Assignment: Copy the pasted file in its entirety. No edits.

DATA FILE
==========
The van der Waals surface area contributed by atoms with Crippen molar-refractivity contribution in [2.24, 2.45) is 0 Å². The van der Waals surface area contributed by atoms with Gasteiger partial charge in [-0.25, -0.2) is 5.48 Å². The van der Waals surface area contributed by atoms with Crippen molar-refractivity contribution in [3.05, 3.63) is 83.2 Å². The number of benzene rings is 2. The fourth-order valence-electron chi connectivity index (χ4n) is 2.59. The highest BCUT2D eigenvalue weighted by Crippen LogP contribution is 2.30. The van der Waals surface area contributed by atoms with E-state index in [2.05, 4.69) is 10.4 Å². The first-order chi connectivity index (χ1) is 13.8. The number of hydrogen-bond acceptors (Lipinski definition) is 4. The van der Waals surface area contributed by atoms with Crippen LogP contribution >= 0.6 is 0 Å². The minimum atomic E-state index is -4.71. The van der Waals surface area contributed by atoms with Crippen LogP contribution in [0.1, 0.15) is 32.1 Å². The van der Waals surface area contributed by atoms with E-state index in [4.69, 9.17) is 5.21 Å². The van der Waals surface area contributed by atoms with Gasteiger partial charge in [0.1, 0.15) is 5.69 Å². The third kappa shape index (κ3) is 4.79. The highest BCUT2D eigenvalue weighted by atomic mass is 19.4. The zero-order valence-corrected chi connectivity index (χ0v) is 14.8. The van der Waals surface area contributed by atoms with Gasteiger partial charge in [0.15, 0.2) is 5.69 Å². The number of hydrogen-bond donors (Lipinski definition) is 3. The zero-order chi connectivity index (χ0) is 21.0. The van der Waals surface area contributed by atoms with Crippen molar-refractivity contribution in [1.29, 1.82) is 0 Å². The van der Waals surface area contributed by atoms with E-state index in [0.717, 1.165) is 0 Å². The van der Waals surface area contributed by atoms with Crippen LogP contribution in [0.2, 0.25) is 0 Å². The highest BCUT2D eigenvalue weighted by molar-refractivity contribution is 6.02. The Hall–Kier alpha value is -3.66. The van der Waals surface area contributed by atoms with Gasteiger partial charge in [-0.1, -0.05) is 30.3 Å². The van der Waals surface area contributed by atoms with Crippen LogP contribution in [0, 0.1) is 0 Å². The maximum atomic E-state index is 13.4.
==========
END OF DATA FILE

The van der Waals surface area contributed by atoms with Crippen molar-refractivity contribution in [2.24, 2.45) is 0 Å². The van der Waals surface area contributed by atoms with Gasteiger partial charge in [-0.25, -0.2) is 5.48 Å². The van der Waals surface area contributed by atoms with Crippen molar-refractivity contribution in [3.05, 3.63) is 83.2 Å². The number of benzene rings is 2. The fourth-order valence-electron chi connectivity index (χ4n) is 2.59. The highest BCUT2D eigenvalue weighted by Crippen LogP contribution is 2.30. The van der Waals surface area contributed by atoms with E-state index in [2.05, 4.69) is 10.4 Å². The first-order chi connectivity index (χ1) is 13.8. The number of hydrogen-bond acceptors (Lipinski definition) is 4. The van der Waals surface area contributed by atoms with Crippen LogP contribution >= 0.6 is 0 Å². The minimum atomic E-state index is -4.71. The van der Waals surface area contributed by atoms with Crippen LogP contribution in [0.1, 0.15) is 32.1 Å². The van der Waals surface area contributed by atoms with E-state index in [4.69, 9.17) is 5.21 Å². The van der Waals surface area contributed by atoms with Gasteiger partial charge in [0.1, 0.15) is 5.69 Å². The third kappa shape index (κ3) is 4.79. The highest BCUT2D eigenvalue weighted by atomic mass is 19.4. The zero-order valence-corrected chi connectivity index (χ0v) is 14.8. The van der Waals surface area contributed by atoms with Gasteiger partial charge in [0.15, 0.2) is 5.69 Å². The number of hydrogen-bond donors (Lipinski definition) is 3. The zero-order chi connectivity index (χ0) is 21.0. The van der Waals surface area contributed by atoms with Crippen molar-refractivity contribution in [1.29, 1.82) is 0 Å². The van der Waals surface area contributed by atoms with E-state index in [0.717, 1.165) is 0 Å². The van der Waals surface area contributed by atoms with Crippen LogP contribution in [0.2, 0.25) is 0 Å². The highest BCUT2D eigenvalue weighted by molar-refractivity contribution is 6.02. The Hall–Kier alpha value is -3.66. The van der Waals surface area contributed by atoms with Gasteiger partial charge in [-0.1, -0.05) is 30.3 Å². The van der Waals surface area contributed by atoms with Crippen LogP contribution in [0, 0.1) is 0 Å². The maximum atomic E-state index is 13.4.